My Watch: Obasanjo Surprisingly Sings Late Fawehinmi’s Praises, Berates Soyinka, Chukwumerije

my watchAs excerpts continue to emerge from former President Olusegun Obasanjo’s controversial autobiography, My Watch, PREMIUM TIMES is reporting that Mr. Obasanjo showered praises on late human rights activist and lawyer, late Chief Gani Fawehinmi, who gave successive governments in Nigeria sleepless nights, describing him as one of the most genuine politico-social critics in the history of the country.

Just as Mr. Obasanjo was generous in his praise of Mr. Fawehinmi in his new book, he did not have kind words for Nobel Laureate, Professor Wole Soyinka and Senator Uche Chukwumerije, describing the duo as self-serving activists.

On Fawehinmi, the former Nigerian leader said he was not just a critic of his government, but was also the counsel to his ex-wife, Remi, during the couple’s messy divorce.

“Gani was to me a fearless, genuine politico-social critic, who drew no distinction between friends and associates or on ethnicity, geography or religion,” Mr. Obasanjo wrote. “He believed in what he did and did what he believed”, he added.

Mr. Obasanjo also commended the late Senior Advocate of Nigeria for always standing up for what he believed was right even when everyone else was silent, especially on matters of injustice.

He alleged that his ex-wife, Remi, sought the services of the brilliant lawyer in order to scandalize him as a senior military officer and a minister in government then, but that he (Obasanjo) equally secured Mr. Fawehinmi’s match in Kehinde Sofola.

“But that issue did not diminish my respect for Gani”, he said.

Mr. Obasanjo described Mr. Fawehinmi as an advocate for the poor and oppressed, pointing out that the vacuum left behind by the late legal luminary was yet to be filled in Nigeria.

Mr. Fawehinmi died on September 5, 2009, after a prolonged battle with cancer of the lungs. He was 71.

Writing on Nigeria’s celebrated literary giant, Wole Soyinka, Mr. Obasanjo described him as “a self-serving critic”, who always loved to take the lead on all matters.

“For Wole, no one can be good, nor can anything be spot-on politically except that which emanates from him or is ordained by him,” Mr. Obasanjo wrote. “His friends and loved ones will always be right and correct no matter what they do or fail to do”.

Mr. Obasanjo’s position seemed to tally with the Presidency’s perception of Prof. Soyinka, who it recently accused of ‘playing the ostrich’ by fervently castigating President Goodluck Jonathan yet, shying away from reprimanding Governor Rotimi Amaechi of Rivers State whenever he does something similar to what he (Soyinka) accuses the president of doing.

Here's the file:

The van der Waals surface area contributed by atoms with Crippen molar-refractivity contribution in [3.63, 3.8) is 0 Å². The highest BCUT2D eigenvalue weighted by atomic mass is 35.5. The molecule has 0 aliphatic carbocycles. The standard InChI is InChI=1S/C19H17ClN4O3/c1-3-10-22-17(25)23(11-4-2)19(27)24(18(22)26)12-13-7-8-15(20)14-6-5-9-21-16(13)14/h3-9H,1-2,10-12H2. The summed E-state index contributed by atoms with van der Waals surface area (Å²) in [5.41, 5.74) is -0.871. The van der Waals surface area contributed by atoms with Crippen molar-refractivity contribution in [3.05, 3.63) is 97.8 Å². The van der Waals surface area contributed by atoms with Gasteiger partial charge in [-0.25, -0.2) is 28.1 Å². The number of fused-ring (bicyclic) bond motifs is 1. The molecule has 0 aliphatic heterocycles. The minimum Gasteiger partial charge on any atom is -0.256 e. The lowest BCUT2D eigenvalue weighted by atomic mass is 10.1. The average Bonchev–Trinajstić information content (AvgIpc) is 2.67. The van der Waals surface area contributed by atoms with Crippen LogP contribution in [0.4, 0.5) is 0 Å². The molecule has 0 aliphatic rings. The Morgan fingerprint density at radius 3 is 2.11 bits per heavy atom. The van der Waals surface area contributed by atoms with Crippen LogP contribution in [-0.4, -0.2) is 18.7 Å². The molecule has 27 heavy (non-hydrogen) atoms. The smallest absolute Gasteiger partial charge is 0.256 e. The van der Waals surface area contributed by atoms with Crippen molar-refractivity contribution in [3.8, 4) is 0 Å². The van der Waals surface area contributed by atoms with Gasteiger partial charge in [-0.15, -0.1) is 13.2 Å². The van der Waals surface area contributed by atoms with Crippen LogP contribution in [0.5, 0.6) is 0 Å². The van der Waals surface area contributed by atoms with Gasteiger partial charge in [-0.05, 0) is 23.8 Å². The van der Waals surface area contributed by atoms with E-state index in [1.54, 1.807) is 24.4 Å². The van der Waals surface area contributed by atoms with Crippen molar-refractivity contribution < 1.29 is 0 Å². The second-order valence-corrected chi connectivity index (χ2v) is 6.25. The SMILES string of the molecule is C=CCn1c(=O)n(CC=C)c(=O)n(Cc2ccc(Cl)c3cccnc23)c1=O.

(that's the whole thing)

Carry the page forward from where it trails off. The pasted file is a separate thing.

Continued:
Continuing in his perception of the nation’s only Nobel laureate, the former Nigerian president said he found the Professor of Literature “a misfit as a political analyst, commentator or critic”, adding that it was good that Mr. Soyinka did not go into politics.

“He is surely a better wine connoisseur and a more successful ‘aparo’ (guinea fowl) hunter than a political critic, not to talk of what he would do as a politician”, Mr. Obasanjo said. “I take him seriously on almost all issues except on the political, particularly Nigerian politics”.

He, however, noted that the Nobel laureate appeared to have ‘mellowed’ down since turning 80 recently.

As he prayed that Mr. Soyinka celebrates the centenary of his birth on earth, Mr. Obasanjo also stated, “If I go before him, I will bid him welcome when he arrives at the great beyond. I hope he would do the same if he succeeds in getting there before me and we find ourselves on the same side of the divide”.

On Chukwumerije, Mr. Obasanjo said the senator as a younger person used to be sincere, fearless and uncompromising but as he grew older and the reality of life dawned on him with the weight of family responsibility “his pen, if not his mouth, gradually blunted and the fire in him started to dim”.

Ex-President Obasanjo also said it then became easy to sway the once fiery, obstinate critic and he became a tool of whoever needed to use him.

“Wittingly or unwittingly, he began to do the bidding of the lurer”, he said. “In the process, the intrepidity waned and the fearlessness disappeared. He became called and coiled”.

He added that by joining politics, Sen. Chukwumerije sacrificed not only the “fire” in him, but also the “brand,” adding that the real Chukwumerije that was revered in the past was gone.


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